For the majority of my research career, I was a one-woman show. Except for the services of a research assistant to arrange my travels, make the field preparations and sort the paperwork, I do all of the thinking, from conceptualizing the proposal, implementing the project (including facilitating the focus groups and conducting the interviews) to the final write up. In this solitude, the only intellectual conversation transpires inside my head -- between the data and the literature to which I am hoping to contribute. I have had previous experiences of “research collaboration” but it was rather a short-hand for “I do it my own way; you do yours,” with the tying up of findings falling into my lap. The collaborative aspect has also proven contentious, with serious disagreements about methodology and fashioning a suitable output.
In the past few weeks, I had a taste of what a nurturing intellectual environment and collaborative research should be. In one project, I am part of a select pool of academic-experts on the Philippine military, the military brass and NGOs working on security issues tapped by a foreign foundation to conceive and implement a project assessing the latter’s internal security operations. Four half-day long brainstorming sessions (and counting) in which participants had to be flown into Manila resulted in a frank, policy-driven discussion about security sector reforms. This was “the dream three-way conversation” I had in all those years of solitary trudging in remote army camps and communities affected by militarization. The officers in this group are seasoned field commanders with advanced degrees from the US; the NGO and foundation reps are senior staffers with parallel academic and field credentials. After one meeting, I did my homework, scoured the literature and ended up supplying the framework and operational definitions that will anchor the project. I never had to bite my tongue to honestly tell the honchos of military operations that if they were serious about turning over internal security operations to the police, they should cut back on their size. It was also a lesson on humility. As a case study specific scholar, I did not know much about conflicts in other parts of our country, particularly in Mindanao Islands. While I understood the importance of safety in doing research in a conflict area, it was still sobering to hear that one of my teammates was a kidnapping survivor, and to hear stories about their friends who never made it. All these brought out questions about whether institutions (cookie-cutter contraptions designed by imperial Manila) matter in ungovernable spaces. The military is tired and wants out; the local government is an absentee landlord; NGOs for all their talk are scared to venture in.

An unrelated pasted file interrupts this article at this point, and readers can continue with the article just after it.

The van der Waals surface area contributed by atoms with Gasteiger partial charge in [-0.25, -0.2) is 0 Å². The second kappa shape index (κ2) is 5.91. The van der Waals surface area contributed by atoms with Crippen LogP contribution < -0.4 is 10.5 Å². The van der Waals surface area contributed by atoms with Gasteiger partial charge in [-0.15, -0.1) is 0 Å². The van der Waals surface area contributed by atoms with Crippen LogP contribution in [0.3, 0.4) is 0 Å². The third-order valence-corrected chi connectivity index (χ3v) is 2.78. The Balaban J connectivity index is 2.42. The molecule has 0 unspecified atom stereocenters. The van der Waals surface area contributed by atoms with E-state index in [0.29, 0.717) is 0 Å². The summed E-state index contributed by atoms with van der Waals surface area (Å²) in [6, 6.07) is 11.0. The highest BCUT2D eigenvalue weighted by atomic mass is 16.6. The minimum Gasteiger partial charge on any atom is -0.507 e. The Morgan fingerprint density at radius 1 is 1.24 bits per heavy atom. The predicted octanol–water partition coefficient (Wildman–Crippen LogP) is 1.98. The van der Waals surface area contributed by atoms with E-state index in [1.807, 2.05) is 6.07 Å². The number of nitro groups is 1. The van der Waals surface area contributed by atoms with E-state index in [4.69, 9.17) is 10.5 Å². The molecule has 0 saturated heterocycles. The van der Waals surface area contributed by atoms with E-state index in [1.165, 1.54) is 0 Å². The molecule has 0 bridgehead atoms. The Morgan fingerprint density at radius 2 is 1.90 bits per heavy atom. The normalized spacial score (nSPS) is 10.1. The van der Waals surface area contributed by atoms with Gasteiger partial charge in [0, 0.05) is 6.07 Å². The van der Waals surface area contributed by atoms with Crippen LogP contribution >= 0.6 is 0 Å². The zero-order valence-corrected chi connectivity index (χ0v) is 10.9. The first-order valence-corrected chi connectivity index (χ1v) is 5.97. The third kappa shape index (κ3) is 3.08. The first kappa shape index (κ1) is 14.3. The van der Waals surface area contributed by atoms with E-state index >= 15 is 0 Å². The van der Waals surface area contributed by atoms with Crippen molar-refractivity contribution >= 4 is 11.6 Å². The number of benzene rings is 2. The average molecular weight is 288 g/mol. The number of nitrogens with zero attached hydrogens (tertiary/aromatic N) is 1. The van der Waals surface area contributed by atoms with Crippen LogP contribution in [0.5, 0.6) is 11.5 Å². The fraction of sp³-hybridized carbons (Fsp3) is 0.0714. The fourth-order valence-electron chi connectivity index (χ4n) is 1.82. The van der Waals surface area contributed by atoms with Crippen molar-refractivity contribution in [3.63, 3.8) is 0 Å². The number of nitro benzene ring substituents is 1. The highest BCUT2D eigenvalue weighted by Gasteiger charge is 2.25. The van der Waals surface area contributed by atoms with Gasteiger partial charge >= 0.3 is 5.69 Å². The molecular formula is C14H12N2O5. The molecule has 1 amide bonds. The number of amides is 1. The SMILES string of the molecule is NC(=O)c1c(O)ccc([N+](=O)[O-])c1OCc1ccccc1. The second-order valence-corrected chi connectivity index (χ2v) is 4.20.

I had a different kind of intellectual buzz from another project with a more sedate topic and membership: water governance with high-brow academics from various University of the Philippines units. We are a motley crew of resource and agricultural economists, psychologist, anthropologists, community development specialist, gender expert and political scientist (me)-- published, with a hefty record of externally funded projects under our belt and scientific designations. From a largely email-based project conceptualization process, we had an intensive 2-day inception meeting at bucolic UP Los Banos in Laguna. In between delicious local Tagalog cuisine, Vietnamese coffee and bread from a campus-based French-inspired bakery, I had the most inspiring discussions from colleagues who never have an iota of “I am the greatest” syndrome. We hammered out fundamentals of the conceptual framework, agreed on definitions (resource conflict I found, the economists understood differently!), and began work on the instruments. Water policy being NOT my organic research issue area, I was the most novice of the lot. But I am as excited about this ambitious endeavor-- policy, socio-economic and community interventions, all to be done in 5 years in 10 provinces, 3 major watersheds and 7 replicates. It is the traveling group of accomplished sisterhood (we have some men in the team) very similar to the collaborative API project I did in Batanes in 2010, but minus the ego. In October, we do the scoping in Iloilo, Benguet and Laguna-- mountain and riverside hiking which I look forward to.
Interdisciplinary, collaborative, policy-focused-- these are becoming “lived” concepts as I evolve in my line of research work. Scholarship (and publication in ISI outlets) is the life blood of academics, but more importantly scholarship that is informed by conversation with those who make policies and is geared towards making a difference in communities is the current template. I am expanding my circle of friends among practitioners and men-in uniform, exploring more of Muslim communities in my country and inching closer to my dream of scholarship that matters.
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